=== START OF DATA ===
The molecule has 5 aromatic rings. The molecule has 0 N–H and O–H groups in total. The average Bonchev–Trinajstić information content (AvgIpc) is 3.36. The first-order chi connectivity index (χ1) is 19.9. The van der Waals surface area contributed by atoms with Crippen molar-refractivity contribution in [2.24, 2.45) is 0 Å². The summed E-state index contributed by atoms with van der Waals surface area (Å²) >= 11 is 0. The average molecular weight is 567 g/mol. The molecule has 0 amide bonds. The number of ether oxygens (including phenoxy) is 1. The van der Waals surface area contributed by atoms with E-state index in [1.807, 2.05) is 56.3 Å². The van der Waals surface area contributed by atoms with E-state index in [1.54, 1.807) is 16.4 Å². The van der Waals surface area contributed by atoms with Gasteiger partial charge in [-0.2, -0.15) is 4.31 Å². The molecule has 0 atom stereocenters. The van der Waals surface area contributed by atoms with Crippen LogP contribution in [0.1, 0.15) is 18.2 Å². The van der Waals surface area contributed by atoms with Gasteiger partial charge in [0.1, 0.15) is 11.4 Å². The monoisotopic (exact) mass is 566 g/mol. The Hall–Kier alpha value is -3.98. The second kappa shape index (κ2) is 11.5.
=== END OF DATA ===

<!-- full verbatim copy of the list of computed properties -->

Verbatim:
The molecule has 5 aromatic rings. The molecule has 0 N–H and O–H groups in total. The average Bonchev–Trinajstić information content (AvgIpc) is 3.36. The first-order chi connectivity index (χ1) is 19.9. The van der Waals surface area contributed by atoms with Crippen molar-refractivity contribution in [2.24, 2.45) is 0 Å². The summed E-state index contributed by atoms with van der Waals surface area (Å²) >= 11 is 0. The average molecular weight is 567 g/mol. The molecule has 0 amide bonds. The number of ether oxygens (including phenoxy) is 1. The van der Waals surface area contributed by atoms with E-state index in [1.807, 2.05) is 56.3 Å². The van der Waals surface area contributed by atoms with E-state index in [1.54, 1.807) is 16.4 Å². The van der Waals surface area contributed by atoms with Gasteiger partial charge in [-0.2, -0.15) is 4.31 Å². The molecule has 0 atom stereocenters. The van der Waals surface area contributed by atoms with Crippen LogP contribution in [0.1, 0.15) is 18.2 Å². The van der Waals surface area contributed by atoms with Gasteiger partial charge in [0.1, 0.15) is 11.4 Å². The monoisotopic (exact) mass is 566 g/mol. The Hall–Kier alpha value is -3.98. The second kappa shape index (κ2) is 11.5.